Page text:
Vehicle prices rose 2.5 per cent in September from last year to an average of more than $38,700, Kelley Blue Book said. And incentive spending in the industry fell for the second straight month in September, the first time that has happened since April 2019, Jominy said.

“Automakers are going to report some pretty monster financial quarters here to close a year,” he said. “They’re running the assembly plants flat-out right now and incentives are falling. There’s a lot of positive financial indicators right now in the market.”

Story continues below advertisement

Toyota Motor Corp’s U.S. sales fell 11 per cent in the third quarter, but were up 16 per cent in September.

Fiat Chrysler Automobiles NV reported a 10 per cent fall in U.S. sales in the quarter, but they were 38 per cent higher than the prior quarter and the company cited strong consumer demand.

“We are optimistic about the U.S. market and expect sales to remain strong as we close out 2020,” FCA’s U.S. sales chief, Jeff Kommor, said.

Nissan Motor Co echoed the theme of improving retail sales despite a 32 per cent decline in the quarter.

“From an industry perspective, consumer confidence in the market is rising,” said David Kershaw, Nissan’s North American sales chief.

Be smart with your money. Get the latest investing insights delivered right to your inbox three times a week, with the Globe Investor newsletter. Sign up today.

Your Globe

Build your personal news feed

  1. Follow topics and authors relevant to your reading interests.
  2. Check your Following feed daily, and never miss an article. Access your Following feed from your account menu at the top right corner of every page.

Follow topics related to this article:

View more suggestions in Following Read more about following topics and authors
Report an error
Tickers mentioned in this story
Due to technical reasons, we have temporarily removed commenting from our articles. We hope to have this fixed soon. Thank you for your patience. If you are looking to give feedback on our new site, please send it along to feedback@globeandmail.com. If you want to write a letter to the editor, please forward to letters@globeandmail.com.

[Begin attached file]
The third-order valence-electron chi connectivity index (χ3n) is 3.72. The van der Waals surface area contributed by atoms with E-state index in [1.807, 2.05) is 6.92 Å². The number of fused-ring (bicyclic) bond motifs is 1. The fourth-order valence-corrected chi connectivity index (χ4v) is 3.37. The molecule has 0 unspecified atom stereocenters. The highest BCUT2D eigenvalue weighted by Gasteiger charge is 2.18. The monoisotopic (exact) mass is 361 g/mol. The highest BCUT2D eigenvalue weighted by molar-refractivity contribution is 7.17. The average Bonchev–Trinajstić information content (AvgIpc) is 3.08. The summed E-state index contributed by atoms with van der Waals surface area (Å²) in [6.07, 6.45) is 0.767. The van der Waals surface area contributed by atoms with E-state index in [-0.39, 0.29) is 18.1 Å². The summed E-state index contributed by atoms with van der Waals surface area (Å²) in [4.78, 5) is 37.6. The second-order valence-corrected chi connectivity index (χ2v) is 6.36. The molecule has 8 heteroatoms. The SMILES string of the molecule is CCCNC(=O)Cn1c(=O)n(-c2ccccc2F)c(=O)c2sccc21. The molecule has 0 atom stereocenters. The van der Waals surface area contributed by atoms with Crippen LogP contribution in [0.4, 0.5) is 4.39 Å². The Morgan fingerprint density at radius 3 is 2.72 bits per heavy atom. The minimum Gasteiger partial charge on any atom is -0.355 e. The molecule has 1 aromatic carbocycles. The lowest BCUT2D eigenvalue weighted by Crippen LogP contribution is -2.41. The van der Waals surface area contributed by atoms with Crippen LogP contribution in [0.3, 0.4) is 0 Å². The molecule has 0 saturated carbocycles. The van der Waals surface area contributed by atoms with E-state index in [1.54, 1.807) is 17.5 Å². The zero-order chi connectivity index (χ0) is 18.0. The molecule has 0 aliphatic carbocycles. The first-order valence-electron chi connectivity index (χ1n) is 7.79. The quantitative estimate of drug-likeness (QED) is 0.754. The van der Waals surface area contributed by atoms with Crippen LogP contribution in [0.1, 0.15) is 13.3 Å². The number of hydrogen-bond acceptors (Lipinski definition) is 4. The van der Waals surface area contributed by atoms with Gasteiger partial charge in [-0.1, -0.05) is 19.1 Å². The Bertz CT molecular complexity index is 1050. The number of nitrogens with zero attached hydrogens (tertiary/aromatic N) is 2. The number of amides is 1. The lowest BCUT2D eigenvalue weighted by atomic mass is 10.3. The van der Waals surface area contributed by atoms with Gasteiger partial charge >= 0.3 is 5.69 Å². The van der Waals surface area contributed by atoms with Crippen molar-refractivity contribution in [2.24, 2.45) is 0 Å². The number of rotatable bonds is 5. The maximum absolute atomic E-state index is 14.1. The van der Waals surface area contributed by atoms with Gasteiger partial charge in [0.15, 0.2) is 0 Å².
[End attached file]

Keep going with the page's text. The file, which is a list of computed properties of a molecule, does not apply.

Welcome to The Globe and Mail’s comment community. This is a space where subscribers can engage with each other and Globe staff. Non-subscribers can read and sort comments but will not be able to engage with them in any way. Click here to subscribe.

If you would like to write a letter to the editor, please forward it to letters@globeandmail.com. Readers can also interact with The Globe on Facebook and Twitter .

Welcome to The Globe and Mail’s comment community. This is a space where subscribers can engage with each other and Globe staff. Non-subscribers can read and sort comments but will not be able to engage with them in any way. Click here to subscribe.

If you would like to write a letter to the editor, please forward it to letters@globeandmail.com. Readers can also interact with The Globe on Facebook and Twitter .

Welcome to The Globe and Mail’s comment community. This is a space where subscribers can engage with each other and Globe staff.

We aim to create a safe and valuable space for discussion and debate. That means:

  • Treat others as you wish to be treated
  • Criticize ideas, not people
  • Stay on topic
  • Avoid the use of toxic and offensive language
  • Flag bad behaviour

If you do not see your comment posted immediately, it is being reviewed by the moderation team and may appear shortly, generally within an hour.

We aim to have all comments reviewed in a timely manner.

Comments that violate our community guidelines will not be posted.

Read our community guidelines here

Discussion loading ...

To view this site properly, enable cookies in your browser. Read our privacy policy to learn more.
How to enable cookies